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German expertise finds home at the beach

Stihl Inc. has grown from 50 employees to more than 1,900 workers in 40 years

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Print this page by Joan Tupponce
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Stihl Inc.’s Fred Whyte             Photo by Mark Rhodes

When customers tour Stihl Inc.’s manufacturing plant in Virginia Beach, they frequently comment on its cleanliness. Some ask President Fred J. Whyte if the plant was cleaned specifically for their visit. He tells them, “No. It looks like this all the time. The expectation from management is that you do things right, and you do them right the first time.”

Put another way, the German business culture may not have as much tolerance for mistakes as Americans. “We don’t hold hands and sing ‘Kumbaya,’ ” Whyte says with a laugh.

The Virginia Beach facility serves as the headquarters for U.S. operations for the worldwide Stihl Group, based in Germany. Andreas Stihl started the company in 1926, and it continues to be a family-owned business today. It develops, manufactures and distributes power tools for the forestry, agriculture, construction, tree-care and landscape industries as well as for homeowners. Products include the Stihl chain saw brand, the world’s top-selling brand since 1971. They are distributed through a network of 40,000 dealers in more than 160 countries.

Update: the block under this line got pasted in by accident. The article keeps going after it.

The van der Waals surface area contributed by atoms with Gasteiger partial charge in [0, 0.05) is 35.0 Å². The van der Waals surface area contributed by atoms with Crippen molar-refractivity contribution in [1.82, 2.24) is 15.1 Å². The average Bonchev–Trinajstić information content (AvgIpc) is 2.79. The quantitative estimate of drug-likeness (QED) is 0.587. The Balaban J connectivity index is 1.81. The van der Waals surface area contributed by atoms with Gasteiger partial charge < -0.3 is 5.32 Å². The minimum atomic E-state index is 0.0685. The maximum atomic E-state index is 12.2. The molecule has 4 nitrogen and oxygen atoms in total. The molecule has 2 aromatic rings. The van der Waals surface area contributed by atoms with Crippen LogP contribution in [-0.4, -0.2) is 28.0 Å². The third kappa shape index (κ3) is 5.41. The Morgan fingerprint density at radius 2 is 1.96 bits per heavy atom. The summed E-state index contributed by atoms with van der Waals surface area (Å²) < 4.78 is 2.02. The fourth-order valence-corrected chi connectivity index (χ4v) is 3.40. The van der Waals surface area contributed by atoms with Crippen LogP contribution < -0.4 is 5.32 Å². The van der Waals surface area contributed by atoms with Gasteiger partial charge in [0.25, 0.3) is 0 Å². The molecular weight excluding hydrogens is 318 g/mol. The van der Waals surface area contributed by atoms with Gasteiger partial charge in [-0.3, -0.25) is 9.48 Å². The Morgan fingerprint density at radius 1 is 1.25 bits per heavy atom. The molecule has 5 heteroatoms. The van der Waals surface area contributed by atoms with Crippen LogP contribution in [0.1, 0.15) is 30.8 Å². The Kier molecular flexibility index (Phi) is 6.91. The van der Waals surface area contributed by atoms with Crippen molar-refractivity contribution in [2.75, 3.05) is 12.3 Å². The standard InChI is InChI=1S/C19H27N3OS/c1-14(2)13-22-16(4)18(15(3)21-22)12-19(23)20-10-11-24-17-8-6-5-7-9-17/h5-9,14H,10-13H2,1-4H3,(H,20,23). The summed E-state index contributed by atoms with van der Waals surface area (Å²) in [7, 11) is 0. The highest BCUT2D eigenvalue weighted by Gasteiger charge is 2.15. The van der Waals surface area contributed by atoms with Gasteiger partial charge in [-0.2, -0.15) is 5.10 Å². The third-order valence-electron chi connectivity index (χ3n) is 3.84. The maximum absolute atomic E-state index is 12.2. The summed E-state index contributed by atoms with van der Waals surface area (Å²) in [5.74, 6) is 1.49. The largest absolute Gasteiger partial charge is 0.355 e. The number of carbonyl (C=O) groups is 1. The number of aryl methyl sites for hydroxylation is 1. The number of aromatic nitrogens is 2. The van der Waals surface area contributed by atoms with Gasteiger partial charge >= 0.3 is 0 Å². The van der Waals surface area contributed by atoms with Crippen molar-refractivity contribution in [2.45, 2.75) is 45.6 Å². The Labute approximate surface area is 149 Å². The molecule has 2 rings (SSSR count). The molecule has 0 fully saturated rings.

The company began production in Hampton Roads in 1974. Four years later, it moved to its current location in Oceana Industrial Park. The company decided to establish a presence in the U.S. because it is the largest single market worldwide for Stihl’s products. “If you are going to be a player, you have to be in the market,” Whyte says.

Stihl was attracted to Virginia Beach for a variety of reasons. One of the main motivators was the area’s deepwater port with worldwide access. “The company had an eye toward the future and exporting,” Whyte says. The Virginia Beach facility exports to about 90 countries around the world.

The company also benefits from the area’s skilled workers, many of whom are ex-military. “The military provides training that we require here,” Whyte says.

Virginia Beach’s business-friendly atmosphere was a plus as well. “The city has been extremely responsive and supportive,” Whyte says. “We have all the goods and services of most big cities without all the big-city problems.”

Employment at the Virginia Beach facility has grown from 50 employees to more than 1,900 workers. It produces and distributes more than 275 models of handheld outdoor power equipment. Nationwide it has more than 2,100 employees.

The plant has expanded several times to accommodate the manufacture and final product assembly of various components. It is currently situated on about 150 acres with more than 2 million square feet under roof. The last expansion, completed in 2012, added 57,742 square feet.

The company has posted sales records every year for the past 22 years with the exception of 2009, the depths of the Great Recession, when it still showed a profit. In recent years sales have grown to more than $1 billion annually.

In 2009, Stihl Inc. became a Foreign Trade Zone, an area geographically in the U.S. but legally considered outside the country for customs purposes. The designation allows the company to import components at a duty-free rate and receive the benefits of duty elimination, reduction and deferral.